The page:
<bt>Following years of discussion, a feasibility study evaluating options for traffic calming on Hunter Mill Road is about to get underway. The Virginia Department of Transportation had committed to the study in early 2002. When the traffic calming project was publicly announced last October, the initial study was planned to be completed by the end of winter.
A Traffic Calming Committee, consisting of members appointed by the supervisors of the four districts through which the road runs, have been working on setting goals for the project and pushing it along for about four years, since the state earmarked funding for it.
The neighboring communities support modifying the narrow, winding but heavily traveled road without widening or straightening it. The Hunter Mill corridor, home to numerous historic sites, has been deemed eligible for the National Register of Historic Places; the road itself is built on a path that predates the country. But speeding has become a problem as has pulling out from side streets and crossing on foot or bicycle.
A contractor has now been lined up and started some preliminary gathering of data. The contract is expected to be signed by the end of the week.
"We'll be up and running on day one," said Tom Flynn, transportation program manager at Draper Aden Associates, the engineering consulting firm being awarded the contract. He said the study should take about six months. "If all goes well, we should be absolutely, 100 percent finished and done by September," said Flynn.
THE WORK, for which $75,000 has been set aside, will be a relatively loose set of suggestions for measures to be taken along the length of the road to prevent speeding and keep traffic flowing smoothly. Specific suggestions and drawings may be made for some key intersections.
Two strategies to be considered are roundabouts and splitters, said Flynn. A roundabout would require expanding an intersection and placing a large, circular island at its center, around which traffic would flow, so that vehicles can enter and then exit the intersection from all directions without having to stop.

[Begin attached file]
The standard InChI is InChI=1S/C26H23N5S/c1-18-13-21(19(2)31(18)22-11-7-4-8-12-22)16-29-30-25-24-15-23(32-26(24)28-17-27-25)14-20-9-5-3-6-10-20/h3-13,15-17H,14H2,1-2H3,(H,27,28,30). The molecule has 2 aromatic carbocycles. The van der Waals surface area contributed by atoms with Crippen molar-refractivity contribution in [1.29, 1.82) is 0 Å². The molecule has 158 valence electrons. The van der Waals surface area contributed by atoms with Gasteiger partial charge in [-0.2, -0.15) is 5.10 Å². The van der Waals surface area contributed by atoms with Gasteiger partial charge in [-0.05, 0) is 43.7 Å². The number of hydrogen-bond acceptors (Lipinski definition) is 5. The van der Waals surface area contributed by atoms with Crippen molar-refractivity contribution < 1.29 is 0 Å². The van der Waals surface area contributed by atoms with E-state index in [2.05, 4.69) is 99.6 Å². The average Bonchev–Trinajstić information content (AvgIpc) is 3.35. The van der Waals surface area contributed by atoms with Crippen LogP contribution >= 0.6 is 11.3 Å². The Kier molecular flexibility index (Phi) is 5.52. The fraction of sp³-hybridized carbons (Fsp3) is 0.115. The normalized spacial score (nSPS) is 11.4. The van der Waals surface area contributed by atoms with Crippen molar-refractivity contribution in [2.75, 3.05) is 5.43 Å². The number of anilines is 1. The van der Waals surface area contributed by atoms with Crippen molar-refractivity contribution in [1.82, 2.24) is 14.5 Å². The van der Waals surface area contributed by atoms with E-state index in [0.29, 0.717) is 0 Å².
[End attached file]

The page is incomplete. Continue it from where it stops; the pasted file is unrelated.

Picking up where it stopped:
"Roundabouts are a clear option because they're such efficient and safe traffic control compared to something like a traffic signal," said Flynn.
Splitters are installed in the center of the road, like medians, but are curved in such a way that a driver would feel uncomfortable passing them faster than the speed for which they are designed. They also provide a safe place in the middle of the road for pedestrians to wait for traffic to clear, and they can be landscaped for the sake of appearance.
Flynn pointed out that both constructions control traffic without stopping it, in order to allow for the heavy volume of traffic on Hunter Mill — about 19,000 vehicles per day.
Jim Van Zee, who is heading up the project from the state's perspective as the director of regional planning and services for the Northern Virginia Regional Commission (NVRC), said measures such as stop signs and speed bumps "aren't going to be an appropriate solution," given how busy the road is. "Part of the frustration is not being able to move, so when they get an open space, drivers want to hit the gas pedal," said Van Zee. He said the project aims to maintain the flow of traffic while softening it.
Van Zee mentioned that road texture is a tool that may be considered. Rumble strips are a possibility, as are areas of brick pavement, which "give a visual cue to the driver to slow down."
Flynn said a bike lane or bike trail may also be considered since Hunter Mill is part of Northern Virginia's Regional Bike Plan.